Vatigan Explains Why Anti-semitism Was Deplored and Not Condemned
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Vatigan Explains Why Anti-semitism Was Deplored and Not Condemned

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A member of the Secretariat for Christian Unity, which is the Vatican body responsible for the text on the declaration on Jews, today offered two reasons for the decision by the Secretariat to substitute the milder word “deplores” for the word “condemns” with reference to anti-Semitism contained in the original draft of the document.

Replying to a question at the American Bishops Press Panel of the Ecumenical Council, Father Long, member of the Secretariat on Christian Unity, said that, in accordance with the “Modi” set forth by the Council Fathers, the word “condemn” is not used in Council decrees or declarations. He recalled that, at the beginning of the present Ecumenical Council, the late Pope John XXIII had said that there should be no “condemnations” and “no anathemas.”

The other reason for the substitution, Father Long said, was the fact that the Church used the stronger word only in condemning “formal heresy.” It was recalled by competent observers, however, that the Holy Office had used the word “condemn” in a public document issued on March 25, 1928 declaring that the Holy See “condemns hatred against the people once elected by God.”


Possibilities were seen here today that the Ecumenical Council may still restore the word “deicide” into the final version of the Declaration on the Jewish Religion, and may also strengthen the proposed statement rejecting anti-Semitism by expressly using the term “condemn” rather than the milder word “deplore.”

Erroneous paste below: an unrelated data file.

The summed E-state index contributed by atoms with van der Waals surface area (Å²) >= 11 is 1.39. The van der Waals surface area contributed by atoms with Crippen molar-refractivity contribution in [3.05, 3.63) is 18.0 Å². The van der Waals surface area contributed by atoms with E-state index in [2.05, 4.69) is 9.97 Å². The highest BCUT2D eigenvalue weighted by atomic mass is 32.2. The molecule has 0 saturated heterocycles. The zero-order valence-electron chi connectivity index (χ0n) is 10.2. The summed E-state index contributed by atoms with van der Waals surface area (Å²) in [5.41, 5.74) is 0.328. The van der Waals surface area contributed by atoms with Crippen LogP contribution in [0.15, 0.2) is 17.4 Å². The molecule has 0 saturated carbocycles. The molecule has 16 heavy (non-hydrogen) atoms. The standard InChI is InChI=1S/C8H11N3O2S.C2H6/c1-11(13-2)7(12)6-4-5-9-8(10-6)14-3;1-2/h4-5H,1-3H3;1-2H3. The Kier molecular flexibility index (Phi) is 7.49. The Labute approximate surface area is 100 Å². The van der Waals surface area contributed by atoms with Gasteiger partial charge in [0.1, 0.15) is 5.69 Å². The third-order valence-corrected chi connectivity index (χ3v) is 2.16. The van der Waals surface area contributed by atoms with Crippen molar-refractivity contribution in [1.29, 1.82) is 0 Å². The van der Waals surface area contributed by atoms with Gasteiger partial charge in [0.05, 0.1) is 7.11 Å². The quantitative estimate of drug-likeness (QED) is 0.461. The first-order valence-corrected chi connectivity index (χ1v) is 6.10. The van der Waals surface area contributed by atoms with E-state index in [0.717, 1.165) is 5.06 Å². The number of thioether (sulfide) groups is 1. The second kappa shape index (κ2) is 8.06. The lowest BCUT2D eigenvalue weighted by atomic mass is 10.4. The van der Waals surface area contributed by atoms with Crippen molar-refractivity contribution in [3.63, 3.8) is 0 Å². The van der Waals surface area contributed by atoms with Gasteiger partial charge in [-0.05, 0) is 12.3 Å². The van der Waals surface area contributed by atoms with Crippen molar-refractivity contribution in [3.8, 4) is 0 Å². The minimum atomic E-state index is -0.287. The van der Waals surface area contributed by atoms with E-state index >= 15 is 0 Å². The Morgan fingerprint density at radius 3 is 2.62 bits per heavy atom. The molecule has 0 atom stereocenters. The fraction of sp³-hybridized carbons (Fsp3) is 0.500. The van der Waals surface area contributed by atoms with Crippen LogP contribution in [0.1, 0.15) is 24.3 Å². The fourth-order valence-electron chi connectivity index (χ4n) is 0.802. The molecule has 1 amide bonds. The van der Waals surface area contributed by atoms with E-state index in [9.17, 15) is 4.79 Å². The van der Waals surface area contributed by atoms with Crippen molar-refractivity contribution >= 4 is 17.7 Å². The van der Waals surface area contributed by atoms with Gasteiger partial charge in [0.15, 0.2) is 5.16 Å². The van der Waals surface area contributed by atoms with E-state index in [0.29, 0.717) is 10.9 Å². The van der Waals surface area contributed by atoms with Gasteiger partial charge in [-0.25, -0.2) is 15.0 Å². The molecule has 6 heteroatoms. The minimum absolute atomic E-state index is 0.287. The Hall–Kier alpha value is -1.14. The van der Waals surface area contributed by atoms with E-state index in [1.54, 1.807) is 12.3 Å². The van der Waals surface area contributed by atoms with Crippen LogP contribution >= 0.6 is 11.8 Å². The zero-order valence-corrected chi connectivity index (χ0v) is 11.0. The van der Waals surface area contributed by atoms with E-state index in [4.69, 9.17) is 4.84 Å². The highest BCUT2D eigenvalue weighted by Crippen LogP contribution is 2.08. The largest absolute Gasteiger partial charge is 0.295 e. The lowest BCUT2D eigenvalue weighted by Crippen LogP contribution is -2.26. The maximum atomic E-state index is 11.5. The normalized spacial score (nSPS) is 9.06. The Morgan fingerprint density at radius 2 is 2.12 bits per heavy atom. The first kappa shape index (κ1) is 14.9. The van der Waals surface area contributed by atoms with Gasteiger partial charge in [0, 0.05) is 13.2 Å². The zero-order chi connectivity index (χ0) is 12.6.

These possibilities were envisaged as the rules to be in effect when the “Jewish document” comes up for open debate, some time next week, were revealed in detail by the Secretariat for Christian Unity. Four “voting questions” will be submitted in connection with Part Four of the overall Declaration, dealing with the Jewish religion. Some of these will concern omissions, some will propose shifting of sentences.

In any event, it will be technically possible for the prelates to restore the word “deicide” if they deem that word important enough, it was pointed out here today. The change back to “condemn.” instead of “deplore,” regarding the Church’s rejection of anti-Semitism may be left to the discretion of the moderators. It was noted here today that, since the term “anti-Semitism” was put into the latest text for the purpose of strengthening the draft, there was little reason for use of the vague “deplore” instead of the forth right “condemn.”

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